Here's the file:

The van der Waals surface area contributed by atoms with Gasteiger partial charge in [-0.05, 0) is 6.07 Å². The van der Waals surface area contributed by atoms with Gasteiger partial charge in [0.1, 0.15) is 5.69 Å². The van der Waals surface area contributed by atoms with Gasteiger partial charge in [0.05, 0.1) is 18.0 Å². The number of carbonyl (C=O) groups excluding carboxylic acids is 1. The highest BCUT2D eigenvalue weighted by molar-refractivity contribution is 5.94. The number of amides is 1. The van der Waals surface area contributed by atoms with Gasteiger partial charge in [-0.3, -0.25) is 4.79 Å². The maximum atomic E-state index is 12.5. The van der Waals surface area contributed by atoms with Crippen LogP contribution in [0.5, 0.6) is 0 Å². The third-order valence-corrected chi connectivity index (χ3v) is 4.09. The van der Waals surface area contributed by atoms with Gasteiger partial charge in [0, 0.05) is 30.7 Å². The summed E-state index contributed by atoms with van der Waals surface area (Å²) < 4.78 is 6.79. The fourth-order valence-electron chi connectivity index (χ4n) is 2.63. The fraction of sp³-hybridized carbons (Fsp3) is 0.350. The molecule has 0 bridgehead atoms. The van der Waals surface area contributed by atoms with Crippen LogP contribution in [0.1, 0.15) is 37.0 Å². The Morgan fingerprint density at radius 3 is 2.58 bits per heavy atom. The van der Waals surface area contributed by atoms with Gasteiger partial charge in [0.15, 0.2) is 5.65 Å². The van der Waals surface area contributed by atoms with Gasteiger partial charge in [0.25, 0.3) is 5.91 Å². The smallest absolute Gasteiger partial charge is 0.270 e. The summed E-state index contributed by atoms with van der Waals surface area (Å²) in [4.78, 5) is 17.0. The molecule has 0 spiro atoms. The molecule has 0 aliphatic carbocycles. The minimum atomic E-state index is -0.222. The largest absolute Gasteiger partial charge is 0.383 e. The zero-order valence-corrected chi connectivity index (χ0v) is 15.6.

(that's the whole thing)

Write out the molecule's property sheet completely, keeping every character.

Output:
The van der Waals surface area contributed by atoms with Gasteiger partial charge in [-0.05, 0) is 6.07 Å². The van der Waals surface area contributed by atoms with Gasteiger partial charge in [0.1, 0.15) is 5.69 Å². The van der Waals surface area contributed by atoms with Gasteiger partial charge in [0.05, 0.1) is 18.0 Å². The number of carbonyl (C=O) groups excluding carboxylic acids is 1. The highest BCUT2D eigenvalue weighted by molar-refractivity contribution is 5.94. The number of amides is 1. The van der Waals surface area contributed by atoms with Gasteiger partial charge in [-0.3, -0.25) is 4.79 Å². The maximum atomic E-state index is 12.5. The van der Waals surface area contributed by atoms with Crippen LogP contribution in [0.5, 0.6) is 0 Å². The third-order valence-corrected chi connectivity index (χ3v) is 4.09. The van der Waals surface area contributed by atoms with Gasteiger partial charge in [0, 0.05) is 30.7 Å². The summed E-state index contributed by atoms with van der Waals surface area (Å²) < 4.78 is 6.79. The fourth-order valence-electron chi connectivity index (χ4n) is 2.63. The fraction of sp³-hybridized carbons (Fsp3) is 0.350. The molecule has 0 bridgehead atoms. The van der Waals surface area contributed by atoms with Crippen LogP contribution in [0.1, 0.15) is 37.0 Å². The Morgan fingerprint density at radius 3 is 2.58 bits per heavy atom. The van der Waals surface area contributed by atoms with Gasteiger partial charge in [0.15, 0.2) is 5.65 Å². The van der Waals surface area contributed by atoms with Gasteiger partial charge in [0.25, 0.3) is 5.91 Å². The smallest absolute Gasteiger partial charge is 0.270 e. The summed E-state index contributed by atoms with van der Waals surface area (Å²) in [4.78, 5) is 17.0. The molecule has 0 spiro atoms. The molecule has 0 aliphatic carbocycles. The minimum atomic E-state index is -0.222. The largest absolute Gasteiger partial charge is 0.383 e. The zero-order valence-corrected chi connectivity index (χ0v) is 15.6.